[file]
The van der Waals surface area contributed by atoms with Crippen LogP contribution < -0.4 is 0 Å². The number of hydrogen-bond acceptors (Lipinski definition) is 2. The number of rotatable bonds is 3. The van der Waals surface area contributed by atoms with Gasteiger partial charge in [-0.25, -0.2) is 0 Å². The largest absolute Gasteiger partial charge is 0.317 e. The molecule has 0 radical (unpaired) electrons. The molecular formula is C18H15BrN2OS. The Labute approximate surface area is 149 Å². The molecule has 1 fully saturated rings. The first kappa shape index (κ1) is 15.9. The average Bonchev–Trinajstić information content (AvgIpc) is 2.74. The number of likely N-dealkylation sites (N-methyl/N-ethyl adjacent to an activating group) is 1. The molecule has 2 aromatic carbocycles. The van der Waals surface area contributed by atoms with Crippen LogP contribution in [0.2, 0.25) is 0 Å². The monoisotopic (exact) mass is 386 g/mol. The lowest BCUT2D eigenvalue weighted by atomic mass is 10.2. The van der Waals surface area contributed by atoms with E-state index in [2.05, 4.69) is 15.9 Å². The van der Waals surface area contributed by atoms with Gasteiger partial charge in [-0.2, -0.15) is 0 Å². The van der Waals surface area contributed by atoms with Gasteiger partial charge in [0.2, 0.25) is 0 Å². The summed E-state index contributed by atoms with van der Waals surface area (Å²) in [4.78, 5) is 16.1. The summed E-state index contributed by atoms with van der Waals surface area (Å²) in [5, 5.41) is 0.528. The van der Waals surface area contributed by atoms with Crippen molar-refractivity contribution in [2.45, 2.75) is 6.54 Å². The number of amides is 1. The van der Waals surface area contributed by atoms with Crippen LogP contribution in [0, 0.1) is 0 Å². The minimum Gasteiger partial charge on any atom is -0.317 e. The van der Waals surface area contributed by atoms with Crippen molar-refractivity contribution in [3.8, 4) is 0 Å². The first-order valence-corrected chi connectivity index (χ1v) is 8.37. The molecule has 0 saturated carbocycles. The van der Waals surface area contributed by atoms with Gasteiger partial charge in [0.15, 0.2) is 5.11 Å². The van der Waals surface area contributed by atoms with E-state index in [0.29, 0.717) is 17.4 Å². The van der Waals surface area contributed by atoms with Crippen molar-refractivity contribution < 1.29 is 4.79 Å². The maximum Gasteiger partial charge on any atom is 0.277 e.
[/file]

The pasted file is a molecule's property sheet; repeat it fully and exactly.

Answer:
The van der Waals surface area contributed by atoms with Crippen LogP contribution < -0.4 is 0 Å². The number of hydrogen-bond acceptors (Lipinski definition) is 2. The number of rotatable bonds is 3. The van der Waals surface area contributed by atoms with Gasteiger partial charge in [-0.25, -0.2) is 0 Å². The largest absolute Gasteiger partial charge is 0.317 e. The molecule has 0 radical (unpaired) electrons. The molecular formula is C18H15BrN2OS. The Labute approximate surface area is 149 Å². The molecule has 1 fully saturated rings. The first kappa shape index (κ1) is 15.9. The average Bonchev–Trinajstić information content (AvgIpc) is 2.74. The number of likely N-dealkylation sites (N-methyl/N-ethyl adjacent to an activating group) is 1. The molecule has 2 aromatic carbocycles. The van der Waals surface area contributed by atoms with Crippen LogP contribution in [0.2, 0.25) is 0 Å². The monoisotopic (exact) mass is 386 g/mol. The lowest BCUT2D eigenvalue weighted by atomic mass is 10.2. The van der Waals surface area contributed by atoms with E-state index in [2.05, 4.69) is 15.9 Å². The van der Waals surface area contributed by atoms with Gasteiger partial charge in [-0.2, -0.15) is 0 Å². The van der Waals surface area contributed by atoms with Gasteiger partial charge in [0.2, 0.25) is 0 Å². The summed E-state index contributed by atoms with van der Waals surface area (Å²) in [4.78, 5) is 16.1. The summed E-state index contributed by atoms with van der Waals surface area (Å²) in [5, 5.41) is 0.528. The van der Waals surface area contributed by atoms with Crippen molar-refractivity contribution in [2.45, 2.75) is 6.54 Å². The number of amides is 1. The van der Waals surface area contributed by atoms with Crippen LogP contribution in [0, 0.1) is 0 Å². The minimum Gasteiger partial charge on any atom is -0.317 e. The van der Waals surface area contributed by atoms with Crippen molar-refractivity contribution in [3.8, 4) is 0 Å². The first-order valence-corrected chi connectivity index (χ1v) is 8.37. The molecule has 0 saturated carbocycles. The van der Waals surface area contributed by atoms with Gasteiger partial charge in [0.15, 0.2) is 5.11 Å². The van der Waals surface area contributed by atoms with E-state index in [0.29, 0.717) is 17.4 Å². The van der Waals surface area contributed by atoms with Crippen molar-refractivity contribution < 1.29 is 4.79 Å². The maximum Gasteiger partial charge on any atom is 0.277 e.